TITLE - THE MEANINGS OF “NATURE”
It is now said that we are living in the Anthropocene -the Age of Humans, when the very idea of “nature” is no longer tenable. There is obviously room for debating this assumption. Having assumed that nature is no more and that we better move on, the most fundamental question (why) remains curiously unexplored. It is precisely in that uncharted space where this collection of essays belongs. Some of the issues worth exploring are: aren’t we giving too much credit to humans and their capacity to “humanize” the natural environment? In more-than-human research, animals and plants are also credited with a cultural-ish impact on their surroundings. Is this nature; if not, what is it? If we are ready to dispose of the culture vs. nature duality, we should also be ready to admit that anthropogenic activities -a corn field, an urban grid, a can of Coke by the roadside- are as cultural as they are natural. There are arguably two ways of looking at nature. One is Nature with a capital N: nature, the concept, the metaphor, the quasi-religious experience. Is this experience lost in time? Can we revive our sense of awe and wonder before the “natural” environment? What’s the role of the artist-cum-philosopher in all of this? Charles Baudelaire famously celebrated the sheer ugliness of the modern city: the shady characters, the rotten backstreets. Ugliness has left the city. It is now found in the once-formidable industrial forest and in the giant plastic patch floating in the sea. Are we expected to play Baudelaire and sing the beauty of landfills? If not, what kind of eternal melancholia lies ahead of us? The second way of looking at nature is, say, empirical: listen, scientists keep telling us, have a look around, it’s all microplastics and chicken bones, there is no more nature, per se, left. But that is not entirely true. We are human after all. Perception counts. Drive one hour into your nearest forest. Step out of the car. Listen, look, smell. It’s the feeling of Nature - and the occasional plastic bag. Look it up on Google later, your almost perfectly awesome forest: the logging, the fires, the illegal housing projects, the acid rain, the invasive species ... the lot.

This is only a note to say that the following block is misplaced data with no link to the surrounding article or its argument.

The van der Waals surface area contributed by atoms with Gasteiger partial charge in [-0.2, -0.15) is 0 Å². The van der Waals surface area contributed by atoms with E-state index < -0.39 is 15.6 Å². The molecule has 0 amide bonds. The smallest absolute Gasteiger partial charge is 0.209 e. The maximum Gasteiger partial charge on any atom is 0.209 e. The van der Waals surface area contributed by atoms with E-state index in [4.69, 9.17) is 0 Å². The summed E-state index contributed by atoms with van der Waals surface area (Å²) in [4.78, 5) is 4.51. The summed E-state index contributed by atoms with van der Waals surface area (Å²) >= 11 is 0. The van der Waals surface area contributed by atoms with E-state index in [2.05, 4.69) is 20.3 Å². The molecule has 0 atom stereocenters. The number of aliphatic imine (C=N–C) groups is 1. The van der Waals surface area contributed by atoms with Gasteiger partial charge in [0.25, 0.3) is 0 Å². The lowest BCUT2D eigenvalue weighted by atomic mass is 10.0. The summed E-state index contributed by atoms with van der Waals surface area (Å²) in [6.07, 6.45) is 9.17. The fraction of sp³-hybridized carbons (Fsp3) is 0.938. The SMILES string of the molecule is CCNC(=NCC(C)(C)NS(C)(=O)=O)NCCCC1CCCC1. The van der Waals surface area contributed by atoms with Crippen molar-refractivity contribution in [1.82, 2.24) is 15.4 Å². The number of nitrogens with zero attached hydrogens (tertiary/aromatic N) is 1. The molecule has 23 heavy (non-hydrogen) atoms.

The approach is philosophical in the broadest sense of the expression. We are looking for new ideas - and old ideas revived - from the social sciences and humanities. In general, a contrarian approach to the existing paradigm will be appreciated. To kick off the debate, here’s a list of some possible references:
Cronon, W. (ed.) (1995). Uncommon Ground: Rethinking the Human Place in Nature. New York: WW Norton.
Kawa, N.C. (2016). Amazonia in the Anthropocene: People, Soils, Plants, Forests. Austin: University of Texas Press.
Morton, T. (2018). Being Ecological. London: Penguin.
Williams, R. (1983). Keywords: a Vocabulary of Culture and Society. London: Flamingo [see “Nature”].
Send your 300-word proposal and short biography in the body of the email by September 30 2019 to The Editors, firstname.lastname@example.org (For general inquiries, please refer to the same contact). Please do not send attachments, only inline proposals will be considered.